HJTA filed suit alleging that the fee was a property-related fee that violated Proposition 218 requirements because it had not been approved by a majority vote of the affected property owners or a two-thirds vote of the electorate in the affected area. The trial court found that Proposition 218 requirements did not apply for two reasons (1) the fee was not “property related” and (2) it was exempt from the voter approval requirement because it was “related to” sewer and water services not property.
The HJTA appealed and the issue at stake in this case was article XIII D, section 6(c) of the California Constitution, which states, in relevant part: “Except for fees or charges for sewer, water, and refuse collection services, no property related fee or charge shall be imposed or increased unless and until that fee or charge is submitted and approved by a majority vote of the property owners of the property subject to the fee or charge or, at the option of the agency, by a two-thirds vote of the electorate residing in the affected area.”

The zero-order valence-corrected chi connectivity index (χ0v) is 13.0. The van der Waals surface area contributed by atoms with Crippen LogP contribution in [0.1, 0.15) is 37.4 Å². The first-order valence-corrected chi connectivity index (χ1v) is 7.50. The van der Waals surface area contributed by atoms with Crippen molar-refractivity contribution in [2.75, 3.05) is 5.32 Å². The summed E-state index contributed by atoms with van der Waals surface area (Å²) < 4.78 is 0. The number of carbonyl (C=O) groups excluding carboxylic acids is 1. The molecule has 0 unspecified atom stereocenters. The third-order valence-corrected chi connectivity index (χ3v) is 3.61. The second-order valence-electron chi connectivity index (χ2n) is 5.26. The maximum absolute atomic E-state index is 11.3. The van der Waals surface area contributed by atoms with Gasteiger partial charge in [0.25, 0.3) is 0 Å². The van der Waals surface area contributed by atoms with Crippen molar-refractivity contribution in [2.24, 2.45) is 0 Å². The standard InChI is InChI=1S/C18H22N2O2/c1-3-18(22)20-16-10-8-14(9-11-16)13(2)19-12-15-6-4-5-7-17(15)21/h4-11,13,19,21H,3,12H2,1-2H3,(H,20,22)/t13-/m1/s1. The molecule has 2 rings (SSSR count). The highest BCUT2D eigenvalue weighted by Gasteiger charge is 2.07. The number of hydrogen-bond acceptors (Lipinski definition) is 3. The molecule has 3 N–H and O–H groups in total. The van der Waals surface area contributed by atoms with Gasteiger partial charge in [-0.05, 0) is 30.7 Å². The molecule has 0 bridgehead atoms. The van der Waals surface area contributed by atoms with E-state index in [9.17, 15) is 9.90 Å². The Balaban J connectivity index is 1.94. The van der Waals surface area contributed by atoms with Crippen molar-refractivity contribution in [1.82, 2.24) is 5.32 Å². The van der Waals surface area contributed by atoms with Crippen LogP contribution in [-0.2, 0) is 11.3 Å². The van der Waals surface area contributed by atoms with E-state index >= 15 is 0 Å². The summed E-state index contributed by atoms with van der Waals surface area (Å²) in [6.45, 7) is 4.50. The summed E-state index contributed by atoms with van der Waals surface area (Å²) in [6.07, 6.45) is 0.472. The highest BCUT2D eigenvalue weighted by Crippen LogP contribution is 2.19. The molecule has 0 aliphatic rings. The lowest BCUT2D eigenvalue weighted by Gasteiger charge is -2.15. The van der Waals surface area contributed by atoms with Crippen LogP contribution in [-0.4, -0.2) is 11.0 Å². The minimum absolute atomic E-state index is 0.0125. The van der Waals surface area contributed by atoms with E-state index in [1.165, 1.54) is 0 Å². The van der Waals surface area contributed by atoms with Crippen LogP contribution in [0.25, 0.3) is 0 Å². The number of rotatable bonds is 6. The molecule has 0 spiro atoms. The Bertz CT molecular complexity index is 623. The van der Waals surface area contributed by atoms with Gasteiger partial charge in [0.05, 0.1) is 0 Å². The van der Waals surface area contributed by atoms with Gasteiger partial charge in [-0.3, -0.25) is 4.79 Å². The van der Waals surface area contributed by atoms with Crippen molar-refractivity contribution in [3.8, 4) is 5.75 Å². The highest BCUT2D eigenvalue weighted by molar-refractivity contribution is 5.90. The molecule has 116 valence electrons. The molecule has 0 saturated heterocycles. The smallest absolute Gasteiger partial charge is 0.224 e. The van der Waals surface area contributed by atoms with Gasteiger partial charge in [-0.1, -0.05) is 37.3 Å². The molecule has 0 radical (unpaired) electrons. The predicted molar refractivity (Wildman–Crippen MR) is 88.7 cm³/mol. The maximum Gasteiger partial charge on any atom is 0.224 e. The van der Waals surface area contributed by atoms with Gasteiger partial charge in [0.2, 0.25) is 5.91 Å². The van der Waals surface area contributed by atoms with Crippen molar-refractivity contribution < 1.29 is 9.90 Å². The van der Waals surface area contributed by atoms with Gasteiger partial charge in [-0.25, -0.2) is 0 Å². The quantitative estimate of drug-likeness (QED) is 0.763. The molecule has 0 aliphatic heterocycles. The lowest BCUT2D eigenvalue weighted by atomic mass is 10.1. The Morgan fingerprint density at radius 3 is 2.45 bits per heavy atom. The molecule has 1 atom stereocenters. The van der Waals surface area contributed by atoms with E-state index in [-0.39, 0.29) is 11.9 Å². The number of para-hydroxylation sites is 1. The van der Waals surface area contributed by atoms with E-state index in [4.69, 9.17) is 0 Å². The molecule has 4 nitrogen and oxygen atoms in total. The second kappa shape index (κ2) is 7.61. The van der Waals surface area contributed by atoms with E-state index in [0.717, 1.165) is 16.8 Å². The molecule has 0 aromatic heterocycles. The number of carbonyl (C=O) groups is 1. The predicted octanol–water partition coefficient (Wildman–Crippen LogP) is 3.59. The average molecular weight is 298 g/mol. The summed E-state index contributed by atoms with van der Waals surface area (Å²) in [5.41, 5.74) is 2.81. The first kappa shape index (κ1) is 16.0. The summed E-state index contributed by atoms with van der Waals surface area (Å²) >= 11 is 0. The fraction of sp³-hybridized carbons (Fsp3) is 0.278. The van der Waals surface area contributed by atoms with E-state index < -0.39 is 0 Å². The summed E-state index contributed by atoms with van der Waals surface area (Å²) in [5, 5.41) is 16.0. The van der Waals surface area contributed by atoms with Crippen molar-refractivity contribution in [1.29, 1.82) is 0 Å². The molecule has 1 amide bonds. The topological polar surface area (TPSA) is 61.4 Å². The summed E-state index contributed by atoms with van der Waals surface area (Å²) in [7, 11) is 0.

The City of Salinas maintained that the storm drainage fee was not a property-related fee, but a “user fee” which the property owner could avoid simply by maintaining a storm water management facility on the property. Because it was possible to own property without being subject to the fee, the City argued that the fee was not imposed “as an incident of property ownership” or “for a property- related service.” The appellate court did not agree. Instead the court found that the management of storm water runoff from the “impervious” areas of each parcel in the City was plainly a property- related fee for a property- related service. “The resolution makes the fee applicable to ‘each and every developed parcel of land within the City.’ This is not a charge directly based on or measured by use, comparable to the metered use of water or the operation of a business, as the City suggests.” The court also found that the “opt-out” arrangement was misleading, because it incorrectly suggested that the property owner could avoid the fee by declining service. Furthermore, the reduction was not proportional to the amount of services used, but based on the physical properties of the parcel.